The cover sheet 2 shown in FIG. 4 comprises a transparent sheet and a white covering means which covers part of the transparent sheet. The area wherein the desired images (the letters ABC in the illustrated example) are formed comprises white stripe portions 3 and transparent portions 4, while the other area is a white solid area 5.

As shown in enlarged views in FIG. 4, the white stripe portions 3 and the transparent portions 4 both constituting the images A, B and C are different in width and spacing for each image.

By putting the cover sheet 2 on the color image forming sheet 1 there is obtained a color image object 6 wherein images A, B and C of different colors are formed in the white ground color. Although the colors of the images A, B and C are not specified in this example, it goes without saying that desired colors can be presented by changing the width and spacing of the white stripe portions 3.

In the example shown in FIG. 4 there may be made a modification such that the whole surface of a transparent sheet is covered beforehand with a white covering means and then the portions of the covering means corresponding to images are removed stripewise using such patterns as will afford desired colors. Or a white solid area and images may be formed directly on a transparent sheet using a white covering means. According to a further modification, a white stripe- like covering means is provided on only the portions of a transparent sheet corresponding to images and the other area is left transparent without disposing anything. In this case, images of desired colors are presented in the ground color (a color presented by a color mixture of the three colors--cyan, magenta and yellow--with white color which is the ground color of the substrate) of the color image forming sheet 1.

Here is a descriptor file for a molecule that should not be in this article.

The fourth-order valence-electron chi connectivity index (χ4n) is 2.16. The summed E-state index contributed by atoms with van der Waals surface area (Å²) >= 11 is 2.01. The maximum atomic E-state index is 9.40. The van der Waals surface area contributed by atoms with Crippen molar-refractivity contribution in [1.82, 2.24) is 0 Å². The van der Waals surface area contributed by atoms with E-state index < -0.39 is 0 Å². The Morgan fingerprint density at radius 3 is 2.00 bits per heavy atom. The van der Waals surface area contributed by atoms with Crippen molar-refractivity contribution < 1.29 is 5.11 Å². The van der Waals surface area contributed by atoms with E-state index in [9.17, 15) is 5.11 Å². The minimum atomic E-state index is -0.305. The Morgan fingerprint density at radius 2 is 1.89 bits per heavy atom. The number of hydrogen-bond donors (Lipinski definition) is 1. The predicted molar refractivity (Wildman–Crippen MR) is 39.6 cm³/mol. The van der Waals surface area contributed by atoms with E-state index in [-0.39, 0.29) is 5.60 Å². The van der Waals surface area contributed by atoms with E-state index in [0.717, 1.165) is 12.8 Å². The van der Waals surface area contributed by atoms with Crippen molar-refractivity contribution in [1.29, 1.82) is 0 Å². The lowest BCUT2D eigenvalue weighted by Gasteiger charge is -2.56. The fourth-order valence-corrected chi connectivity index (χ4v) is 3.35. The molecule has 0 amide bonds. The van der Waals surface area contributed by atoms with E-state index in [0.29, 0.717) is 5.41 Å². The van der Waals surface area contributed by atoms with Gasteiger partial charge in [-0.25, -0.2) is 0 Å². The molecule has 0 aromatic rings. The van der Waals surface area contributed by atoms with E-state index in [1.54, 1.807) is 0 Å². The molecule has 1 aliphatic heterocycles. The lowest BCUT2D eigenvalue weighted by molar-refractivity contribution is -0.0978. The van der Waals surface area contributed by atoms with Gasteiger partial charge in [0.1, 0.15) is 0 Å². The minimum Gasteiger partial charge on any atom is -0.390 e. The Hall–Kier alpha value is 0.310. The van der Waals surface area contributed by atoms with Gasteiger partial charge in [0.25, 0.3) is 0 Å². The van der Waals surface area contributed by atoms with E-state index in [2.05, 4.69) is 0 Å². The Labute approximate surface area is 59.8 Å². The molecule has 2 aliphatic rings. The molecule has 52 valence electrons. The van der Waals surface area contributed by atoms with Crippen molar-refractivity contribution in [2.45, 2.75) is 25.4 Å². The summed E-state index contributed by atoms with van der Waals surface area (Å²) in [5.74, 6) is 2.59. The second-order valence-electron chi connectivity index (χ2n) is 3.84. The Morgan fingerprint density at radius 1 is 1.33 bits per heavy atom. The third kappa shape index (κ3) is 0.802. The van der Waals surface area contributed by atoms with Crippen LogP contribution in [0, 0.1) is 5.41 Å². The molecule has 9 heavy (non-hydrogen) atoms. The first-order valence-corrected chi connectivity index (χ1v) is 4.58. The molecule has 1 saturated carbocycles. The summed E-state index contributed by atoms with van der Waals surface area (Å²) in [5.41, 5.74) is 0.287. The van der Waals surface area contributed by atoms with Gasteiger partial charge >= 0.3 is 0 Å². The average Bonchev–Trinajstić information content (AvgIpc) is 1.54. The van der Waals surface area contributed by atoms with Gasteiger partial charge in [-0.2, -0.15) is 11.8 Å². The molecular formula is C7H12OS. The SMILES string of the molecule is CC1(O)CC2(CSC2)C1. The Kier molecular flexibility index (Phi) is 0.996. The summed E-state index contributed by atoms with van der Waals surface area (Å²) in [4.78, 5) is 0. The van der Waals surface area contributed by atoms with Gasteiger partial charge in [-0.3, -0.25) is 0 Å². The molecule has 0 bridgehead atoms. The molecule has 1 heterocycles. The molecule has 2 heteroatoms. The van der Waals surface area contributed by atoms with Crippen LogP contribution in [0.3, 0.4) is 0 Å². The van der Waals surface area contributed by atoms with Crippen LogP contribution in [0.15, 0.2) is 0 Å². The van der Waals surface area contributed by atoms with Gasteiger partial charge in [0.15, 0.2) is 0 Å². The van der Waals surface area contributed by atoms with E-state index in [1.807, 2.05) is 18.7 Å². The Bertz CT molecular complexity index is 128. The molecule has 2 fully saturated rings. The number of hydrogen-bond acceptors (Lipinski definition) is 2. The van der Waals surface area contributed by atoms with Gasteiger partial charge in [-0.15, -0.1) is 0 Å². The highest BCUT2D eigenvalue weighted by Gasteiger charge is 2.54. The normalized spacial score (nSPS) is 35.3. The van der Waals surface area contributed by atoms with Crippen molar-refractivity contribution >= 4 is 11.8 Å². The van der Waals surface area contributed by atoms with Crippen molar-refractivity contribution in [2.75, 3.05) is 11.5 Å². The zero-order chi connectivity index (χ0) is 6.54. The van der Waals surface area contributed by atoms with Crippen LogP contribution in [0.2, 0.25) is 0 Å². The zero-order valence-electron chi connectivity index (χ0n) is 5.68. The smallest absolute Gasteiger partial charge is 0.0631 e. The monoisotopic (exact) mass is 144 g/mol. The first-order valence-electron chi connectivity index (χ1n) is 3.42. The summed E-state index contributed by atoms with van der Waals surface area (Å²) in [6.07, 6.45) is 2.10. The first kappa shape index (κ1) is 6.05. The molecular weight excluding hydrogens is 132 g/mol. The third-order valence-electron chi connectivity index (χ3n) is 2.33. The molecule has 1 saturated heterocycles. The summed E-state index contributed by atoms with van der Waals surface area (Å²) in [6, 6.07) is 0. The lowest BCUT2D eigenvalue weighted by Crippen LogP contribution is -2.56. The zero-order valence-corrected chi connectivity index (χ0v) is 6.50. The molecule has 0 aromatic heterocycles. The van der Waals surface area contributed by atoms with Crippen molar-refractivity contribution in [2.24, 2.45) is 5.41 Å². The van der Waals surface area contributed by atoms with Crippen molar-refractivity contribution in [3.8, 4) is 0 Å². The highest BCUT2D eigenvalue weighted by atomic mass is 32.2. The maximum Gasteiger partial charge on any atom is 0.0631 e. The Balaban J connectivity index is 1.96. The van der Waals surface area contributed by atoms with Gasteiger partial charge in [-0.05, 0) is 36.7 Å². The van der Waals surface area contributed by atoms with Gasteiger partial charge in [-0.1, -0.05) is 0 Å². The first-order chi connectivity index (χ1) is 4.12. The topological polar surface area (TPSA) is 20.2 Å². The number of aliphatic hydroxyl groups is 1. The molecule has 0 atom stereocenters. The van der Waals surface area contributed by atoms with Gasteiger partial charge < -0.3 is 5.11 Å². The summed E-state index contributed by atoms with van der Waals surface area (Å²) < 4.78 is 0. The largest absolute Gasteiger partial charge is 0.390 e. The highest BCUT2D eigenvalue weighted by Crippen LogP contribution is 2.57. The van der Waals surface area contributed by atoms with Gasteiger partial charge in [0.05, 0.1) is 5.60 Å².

Reference will now be made to a color image forming apparatus wherein a portion of the color image forming sheet 1 is covered with a covering means of a predetermined pattern, allowing an image of a desired color to be presented by a color mixture of uncovered colors. As a method for forming such a covering means there may be adopted a method wherein white ink is printed on the color image forming sheet as in the examples described above with reference to FIGS. 2 and 3.

More specifically, there may be used such a stencil type rotary printing apparatus 10 as illustrated in FIG. 5(a). A stencil drum 11 having an ink-permeable peripheral wall is driven for rotation about its own axis by a drive means (not shown). In the interior of the stencil drum 11 are provided a doctor roller 12 and a squeegee roller 13 both constituting part of an ink supply means, whereby white ink as a covering means can be squeezed to the inner peripheral surface of the stencil drum 11 in synchronism with the operation of the stencil drum 11.

Onto the outer peripheral surface of the stencil drum 11 is wound a perforated stencil sheet. A stripe pattern of white ink to be printed onto the color image forming sheet 1 is perforated in the stencil sheet. Of course, the stripe pattern formed on the stencil sheet corresponds to the color stripes C, M and Y of three primary colors formed on the sheet 1. The stencil sheet is wound onto the stencil drum 11 in such a manner that the longitudinal direction of the stripe pattern formed on the stencil sheet and the moving direction of the drum peripheral surface coincide with each other.

Under the stencil drum 11 is disposed a press roller 14 as a pressing member in contact with or in close proximity to the stencil drum 11. The color image forming sheet 1 as printing paper, which is to be provided as a color image object after printing, is fed between the stencil drum 11 and the press roller 14 which are rotated in synchronism with each other. As shown in FIG. 5(b), the color image forming sheet 1 is fed so that the longitudinal direction of the color stripes C, M and Y as constituents of the color area is coincident with the direction in which the sheet is fed by both stencil drum and press roller.